Bottom-up resistance against gentrification in Rome
This intervention has been translated into a brief governance scenario. Take a look at Countering Gentrification: Community Based and Collaborative Methods.
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Basic characteristics and ambitions of the intervention
1. What is the name and the urban context (e.g. city/district) of the intervention? Please also indicate the geographical scale of the intervention (e.g. neighborhood, district, small/medium/ capital city, metropolitan area ...). [Example: “Brixton Energy in Brixton, London (neighborhood in capital city)”]
The selected intervention refers to anti-gentrification resistances in the Roman district of Trastevere (Italy). The district is going through a long-lasting process of gentrification, which applies to the whole city centre of Rome. As a result of the increasing evictions, citizens have started to resist displacement, namely by “staying put” (AGAPE_01: 1). The intervention has been primarily developed at the local level but tackles different scales. Organized resistances started in neighbourhoods by tenants' unions and individual squatters occupying buildings. Anti-eviction platforms voice these claims at the district level in Trastevere. Multiple pressures on public authorities (from the public housing authority, the municipality of Rome, the Lazio region) result in the implementation of regulatory policies at the municipal or the regional level (e.g. sanatoria to regularize squatters).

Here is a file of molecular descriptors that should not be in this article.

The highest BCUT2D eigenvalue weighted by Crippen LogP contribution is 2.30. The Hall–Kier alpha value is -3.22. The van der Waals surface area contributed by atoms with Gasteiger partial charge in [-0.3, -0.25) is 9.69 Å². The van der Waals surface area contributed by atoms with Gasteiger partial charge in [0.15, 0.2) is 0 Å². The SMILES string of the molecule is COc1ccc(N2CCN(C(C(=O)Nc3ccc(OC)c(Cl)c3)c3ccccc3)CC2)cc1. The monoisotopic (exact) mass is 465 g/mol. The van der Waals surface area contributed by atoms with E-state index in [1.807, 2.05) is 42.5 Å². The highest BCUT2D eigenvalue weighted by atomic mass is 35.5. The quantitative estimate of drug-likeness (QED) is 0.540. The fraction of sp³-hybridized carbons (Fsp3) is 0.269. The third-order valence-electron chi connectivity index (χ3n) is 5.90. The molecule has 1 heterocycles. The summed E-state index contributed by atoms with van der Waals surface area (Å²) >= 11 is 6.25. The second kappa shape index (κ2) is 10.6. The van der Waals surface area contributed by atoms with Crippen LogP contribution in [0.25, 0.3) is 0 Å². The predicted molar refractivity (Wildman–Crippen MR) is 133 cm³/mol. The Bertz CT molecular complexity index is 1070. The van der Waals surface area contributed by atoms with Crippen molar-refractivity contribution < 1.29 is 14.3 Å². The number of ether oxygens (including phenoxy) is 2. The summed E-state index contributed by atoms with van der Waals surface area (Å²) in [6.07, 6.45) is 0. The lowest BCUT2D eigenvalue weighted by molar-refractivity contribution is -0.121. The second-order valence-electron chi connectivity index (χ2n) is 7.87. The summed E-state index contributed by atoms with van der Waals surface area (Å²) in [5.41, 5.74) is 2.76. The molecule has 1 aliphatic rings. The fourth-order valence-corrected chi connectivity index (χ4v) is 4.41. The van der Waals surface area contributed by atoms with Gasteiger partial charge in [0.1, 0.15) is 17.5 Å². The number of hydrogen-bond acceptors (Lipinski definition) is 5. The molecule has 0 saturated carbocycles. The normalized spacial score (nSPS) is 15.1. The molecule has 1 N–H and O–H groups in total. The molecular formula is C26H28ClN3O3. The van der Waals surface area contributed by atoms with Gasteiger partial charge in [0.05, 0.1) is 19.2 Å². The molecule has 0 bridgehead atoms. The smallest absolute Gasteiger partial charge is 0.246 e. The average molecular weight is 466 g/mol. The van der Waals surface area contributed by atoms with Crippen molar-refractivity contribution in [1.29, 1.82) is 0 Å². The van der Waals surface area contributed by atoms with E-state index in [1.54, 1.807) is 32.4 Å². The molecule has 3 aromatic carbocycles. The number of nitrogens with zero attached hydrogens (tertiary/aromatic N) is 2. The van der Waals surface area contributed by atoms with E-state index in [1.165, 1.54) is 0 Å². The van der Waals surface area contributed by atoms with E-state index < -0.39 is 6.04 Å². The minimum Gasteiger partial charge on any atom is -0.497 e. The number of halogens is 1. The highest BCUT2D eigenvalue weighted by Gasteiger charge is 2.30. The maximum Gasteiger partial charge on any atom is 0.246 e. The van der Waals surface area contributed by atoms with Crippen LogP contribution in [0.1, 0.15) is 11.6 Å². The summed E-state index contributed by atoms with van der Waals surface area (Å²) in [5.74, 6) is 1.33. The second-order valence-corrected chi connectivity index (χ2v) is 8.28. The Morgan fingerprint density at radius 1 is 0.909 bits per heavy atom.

2. What sector(s) (alias domain/ policy field) is the intervention primarily implemented in ? [e.g. housing, mobility, energy, water, health, local economy, biodiversity, CC adaptation, etc.]
This intervention is implemented in the fields of housing policies and urban social policies, specifically in a context of austerity policies.
3. What is the intervention (i.e. situated experiment) aiming to achieve in terms of sustainability and justice? If possible, please copy from a project website and give a reference
The Trastevere district is facing gentrification resulting from a roll-back of state protection of housing stock and privatized public housing. As a result, the prices of tenancies dramatically increased, which led to a severe housing crisis and to police-led evictions. In this context, anti-gentrification resistance emerged from the civil society as a call for the right of local residents to remain in the district. The resistances address social justice in the following terms:
- Call for regularizing informal housing such as squatting in public housing estates.
- Tenants' request of becoming owners of the public housing.
- Call to freeze and stabilize the prices of tenancies in public housing.
The sustainability issue is not directly addressed by the residents of the district. AGAPE addresses sustainability with respect to social justice in terms of “social sustainability”. The latter refers to the fight of low income and marginalized people struggling to survive day to day and to their right to “stay put” i.e. to remain in their homes.
4. What is the interventions’ timeframe?
In Rome, anti-gentrification resistance progressively emerged in line with the gentrification process. This ongoing process started in the 1990’s with a national law abolishing the rent control (i.e. guaranteeing moderate price rental) (AGAPE_01: 5). Specifically, the AGAPE project focuses on resistance from 2014 (when the project started) until present.
5. By what governance mode is the intervention characterized primarily? (see Appendix 1: Three modes of governance)
The intervention is firstly characterized by non-government led governance mode and progressively turned to a co-governed or hybrid governance mode as soon as public actors engaged in the intervention.